“Be strong, do not fear!
Behold, your God will come with vengeance,
With the recompense of God;
He will come and save you.”
5Then the eyes of the blind shall be opened,
And the ears of the deaf shall be unstopped.
6Then the lame shall leap like a deer,
And the tongue of the dumb sing.
For waters shall burst forth in the wilderness,
And streams in the desert. [Isaiah 35:3-6 – NKJV]
…including the one He read out in the Nazareth synagogue on the day His own townspeople tried to throw Him off the cliff.
1“The Spirit of the Lord GOD is upon Me,
Because the LORD has anointed Me
To preach good tidings [the Gospel] to the poor;
He has sent Me to heal the brokenhearted,
To proclaim liberty to the captives,
And the opening of the prison to those who are bound;
2To proclaim the acceptable year of the LORD,
And the day of vengeance of our God;
To comfort all who mourn,
3To console those who mourn in Zion,
To give them beauty for ashes,
The oil of joy for mourning,
The garment of praise for the spirit of heaviness;
That they may be called trees of righteousness,
The planting of the LORD, that He may be glorified.” [Isaiah 61:1-3 – NKJV]

 Some time later at Caesarea Philippi after Herod had John the Baptist beheaded, Jesus asked His disciples who people thought He was…

So they answered and said, “John the Baptist, but some say Elijah; and others say that one of the old prophets has risen again. [Luke 9:19 – NKJV]
By the time of the letter to the Hebrews though, many people had come to believe in Jesus as the Messiah who had been promised by the Old Testament prophecies. A helpful listing of these Messianic prophecies may be found at https://jewsforjesus.org/answers/top-40-most-helpful-messianic-prophecies/. Peter fully understood (by divine revelation) even at Caesarea Philippi that Jesus fulfilled these prophecies…
He said to them, “But who do you say that I am?”
Peter answered and said, “The Christ of God.” [Luke 9:20 – NKJV]
The Greek word – Χριστός Christos – here in this verse means “anointed.” So the phrase  Χριστός θεός Christos theos here means the “anointed of God.” It is the Greek translation of the Hebrew word Μεσσίας Messiasmeaning “anointed.” The Hebrew word is found throughout the Old Testament, but it refers to the Messiah in only two verses of the “seventy weeks” prophecy given to Daniel by the angel, Gabriel…
 25“Know therefore and understand,
That from the going forth of the command
To restore and build Jerusalem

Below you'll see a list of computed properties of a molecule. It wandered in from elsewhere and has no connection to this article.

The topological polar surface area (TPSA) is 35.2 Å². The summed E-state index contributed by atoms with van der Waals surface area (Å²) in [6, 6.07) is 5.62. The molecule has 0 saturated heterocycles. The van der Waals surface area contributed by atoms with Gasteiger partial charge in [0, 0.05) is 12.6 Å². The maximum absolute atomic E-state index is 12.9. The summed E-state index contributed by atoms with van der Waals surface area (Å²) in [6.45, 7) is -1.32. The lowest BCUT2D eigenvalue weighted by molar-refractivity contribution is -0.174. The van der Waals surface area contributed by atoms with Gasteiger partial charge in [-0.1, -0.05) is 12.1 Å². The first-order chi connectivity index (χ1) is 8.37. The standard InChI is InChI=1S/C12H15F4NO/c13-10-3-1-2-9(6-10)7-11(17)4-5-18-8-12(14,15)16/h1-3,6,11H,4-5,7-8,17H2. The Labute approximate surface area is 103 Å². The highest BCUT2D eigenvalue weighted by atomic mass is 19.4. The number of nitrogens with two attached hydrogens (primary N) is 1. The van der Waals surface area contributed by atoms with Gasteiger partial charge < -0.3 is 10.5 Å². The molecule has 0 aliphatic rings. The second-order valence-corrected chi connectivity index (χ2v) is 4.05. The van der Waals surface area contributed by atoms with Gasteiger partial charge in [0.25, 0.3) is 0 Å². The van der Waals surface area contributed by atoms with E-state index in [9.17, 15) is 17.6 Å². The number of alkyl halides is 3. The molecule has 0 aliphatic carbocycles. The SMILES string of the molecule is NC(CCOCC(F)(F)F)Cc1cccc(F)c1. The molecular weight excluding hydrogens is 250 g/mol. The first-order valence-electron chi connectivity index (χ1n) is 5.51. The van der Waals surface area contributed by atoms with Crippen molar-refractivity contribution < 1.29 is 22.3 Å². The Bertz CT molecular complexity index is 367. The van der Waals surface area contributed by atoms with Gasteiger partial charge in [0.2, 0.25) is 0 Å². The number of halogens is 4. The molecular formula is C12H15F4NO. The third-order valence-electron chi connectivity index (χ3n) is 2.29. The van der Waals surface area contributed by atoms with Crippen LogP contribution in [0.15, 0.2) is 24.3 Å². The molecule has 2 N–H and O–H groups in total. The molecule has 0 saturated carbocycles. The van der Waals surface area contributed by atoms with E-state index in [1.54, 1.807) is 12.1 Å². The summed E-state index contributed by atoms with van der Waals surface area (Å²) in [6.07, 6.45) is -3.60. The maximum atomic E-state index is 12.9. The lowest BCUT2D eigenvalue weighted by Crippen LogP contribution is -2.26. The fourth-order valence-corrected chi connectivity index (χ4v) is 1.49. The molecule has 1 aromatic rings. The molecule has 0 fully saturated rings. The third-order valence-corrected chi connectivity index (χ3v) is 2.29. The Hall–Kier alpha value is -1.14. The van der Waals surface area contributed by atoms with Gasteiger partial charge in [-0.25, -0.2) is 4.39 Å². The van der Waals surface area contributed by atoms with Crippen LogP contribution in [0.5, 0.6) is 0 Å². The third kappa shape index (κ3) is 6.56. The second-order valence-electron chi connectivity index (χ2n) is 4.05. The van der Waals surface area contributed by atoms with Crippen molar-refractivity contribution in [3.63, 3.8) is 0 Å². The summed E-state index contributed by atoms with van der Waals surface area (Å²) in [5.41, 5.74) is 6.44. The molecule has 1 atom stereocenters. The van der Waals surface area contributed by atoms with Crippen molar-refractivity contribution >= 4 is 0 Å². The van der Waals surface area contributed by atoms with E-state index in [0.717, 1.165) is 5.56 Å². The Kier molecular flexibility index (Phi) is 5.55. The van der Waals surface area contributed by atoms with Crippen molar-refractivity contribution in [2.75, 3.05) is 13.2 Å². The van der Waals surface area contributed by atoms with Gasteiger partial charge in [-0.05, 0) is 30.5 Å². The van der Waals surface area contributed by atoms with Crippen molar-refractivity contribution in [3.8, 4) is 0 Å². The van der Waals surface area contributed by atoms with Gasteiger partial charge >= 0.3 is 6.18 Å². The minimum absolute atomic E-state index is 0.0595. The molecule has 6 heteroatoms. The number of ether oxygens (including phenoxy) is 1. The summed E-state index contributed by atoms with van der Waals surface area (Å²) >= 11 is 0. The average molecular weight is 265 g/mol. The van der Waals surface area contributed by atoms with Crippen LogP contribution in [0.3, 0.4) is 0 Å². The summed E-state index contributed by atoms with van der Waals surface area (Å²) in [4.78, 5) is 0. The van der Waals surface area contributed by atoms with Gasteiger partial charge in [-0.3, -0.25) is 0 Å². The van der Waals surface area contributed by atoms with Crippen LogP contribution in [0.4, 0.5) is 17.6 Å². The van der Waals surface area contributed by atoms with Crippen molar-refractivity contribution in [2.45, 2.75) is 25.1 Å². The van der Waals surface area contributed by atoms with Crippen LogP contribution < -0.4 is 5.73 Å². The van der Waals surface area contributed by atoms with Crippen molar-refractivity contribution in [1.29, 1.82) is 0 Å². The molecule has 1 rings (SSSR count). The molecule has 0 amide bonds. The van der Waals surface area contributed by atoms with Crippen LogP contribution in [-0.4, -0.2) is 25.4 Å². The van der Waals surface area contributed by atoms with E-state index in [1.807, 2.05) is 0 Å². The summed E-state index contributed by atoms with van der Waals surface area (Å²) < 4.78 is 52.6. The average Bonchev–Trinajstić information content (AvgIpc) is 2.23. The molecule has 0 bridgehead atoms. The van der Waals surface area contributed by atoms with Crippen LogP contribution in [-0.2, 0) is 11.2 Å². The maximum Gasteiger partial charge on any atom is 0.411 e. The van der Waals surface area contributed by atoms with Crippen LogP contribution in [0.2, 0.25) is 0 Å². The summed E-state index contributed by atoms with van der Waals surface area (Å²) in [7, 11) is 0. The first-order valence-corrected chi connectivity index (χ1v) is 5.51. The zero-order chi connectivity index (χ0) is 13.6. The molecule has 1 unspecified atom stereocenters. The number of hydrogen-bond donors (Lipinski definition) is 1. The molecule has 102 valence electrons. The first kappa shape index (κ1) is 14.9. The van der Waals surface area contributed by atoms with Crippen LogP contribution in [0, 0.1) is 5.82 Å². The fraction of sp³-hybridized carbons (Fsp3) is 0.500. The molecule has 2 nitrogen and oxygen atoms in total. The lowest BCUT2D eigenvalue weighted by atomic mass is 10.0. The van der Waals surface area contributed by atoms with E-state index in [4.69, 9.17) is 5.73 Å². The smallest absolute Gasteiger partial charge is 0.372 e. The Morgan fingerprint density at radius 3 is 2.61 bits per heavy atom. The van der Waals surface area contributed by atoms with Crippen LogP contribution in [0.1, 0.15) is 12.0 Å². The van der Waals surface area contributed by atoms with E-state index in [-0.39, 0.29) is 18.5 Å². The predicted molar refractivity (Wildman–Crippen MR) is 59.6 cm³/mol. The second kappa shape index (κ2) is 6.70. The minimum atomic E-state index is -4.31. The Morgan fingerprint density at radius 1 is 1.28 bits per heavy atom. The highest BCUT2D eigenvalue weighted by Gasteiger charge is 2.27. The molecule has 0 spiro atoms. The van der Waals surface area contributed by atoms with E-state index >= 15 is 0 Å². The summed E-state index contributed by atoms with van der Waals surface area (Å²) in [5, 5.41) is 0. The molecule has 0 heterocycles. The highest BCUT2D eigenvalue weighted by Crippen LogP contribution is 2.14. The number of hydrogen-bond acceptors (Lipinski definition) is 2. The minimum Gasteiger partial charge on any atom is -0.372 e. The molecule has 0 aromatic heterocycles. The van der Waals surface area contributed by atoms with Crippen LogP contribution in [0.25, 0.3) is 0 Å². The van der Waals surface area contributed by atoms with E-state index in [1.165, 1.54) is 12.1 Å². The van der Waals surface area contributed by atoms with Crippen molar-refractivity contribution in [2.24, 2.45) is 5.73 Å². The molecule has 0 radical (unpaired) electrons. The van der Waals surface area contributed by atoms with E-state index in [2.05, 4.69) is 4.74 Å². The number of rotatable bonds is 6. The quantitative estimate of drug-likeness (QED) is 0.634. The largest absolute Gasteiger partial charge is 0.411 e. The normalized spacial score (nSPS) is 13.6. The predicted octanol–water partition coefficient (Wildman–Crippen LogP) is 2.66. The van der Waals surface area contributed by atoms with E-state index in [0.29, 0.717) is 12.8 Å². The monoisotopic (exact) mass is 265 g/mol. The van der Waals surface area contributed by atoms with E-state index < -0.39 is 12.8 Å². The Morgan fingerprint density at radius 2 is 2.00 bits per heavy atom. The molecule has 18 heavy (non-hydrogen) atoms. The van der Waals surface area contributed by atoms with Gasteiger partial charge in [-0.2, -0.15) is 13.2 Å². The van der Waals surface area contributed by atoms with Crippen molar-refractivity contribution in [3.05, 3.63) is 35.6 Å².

Until Messiah the Prince,
There shall be seven weeks and sixty-two weeks;
The street shall be built again, and the wall,
Even in troublesome times.
26“And after the sixty-two weeks
Messiah shall be cut off, but not for Himself;
And the people of the prince who is to come
Shall destroy the city and the sanctuary.
The end of it shall be with a flood,
And till the end of the war desolations are determined. [Daniel 9:25-26 – NKJV]
Interestingly, in addition to the Greek word Χριστός Christos, a Greek transliteration – Μεσσίας Messias – of the Hebrew word מָשִׁיחַ mashiyach also appears twice in the New Testament. Both instances are found in the gospel of John, and both of them refer directly to Jesus. In the first case, Andrew had just been called by Jesus, and went to inform his brother, Simon (Peter)…
He first found his own brother Simon, and said to him, “We have found the Messiah” (which is translated, the Christ). [John 1:41 – NKJV]
In the second instance, Jesus Himself confirms that He is the Messiah to the Samaritan woman at Jacob’s well…
19The woman said to Him, “Sir, I perceive that You are a prophet. 20Our fathers worshiped on this mountain, and you Jews say that in Jerusalem is the place where one ought to worship.”
21Jesus said to her, “Woman, believe Me, the hour is coming when you will neither on this mountain, nor in Jerusalem, worship the Father. 22You worship what you do not know; we know what we worship, for salvation is of the Jews. 23But the hour is coming, and now is, when the true worshipers will worship the Father in spirit and truth; for the Father is seeking such to worship Him. 24God is Spirit, and those who worship Him must worship in spirit and truth.”
25The woman said to Him, “I know that Messiah is coming” (who is called Christ). “When He comes, He will tell us all things.”
26Jesus said to her, “I who speak to you am He. [John 4:19-26 – NKJV]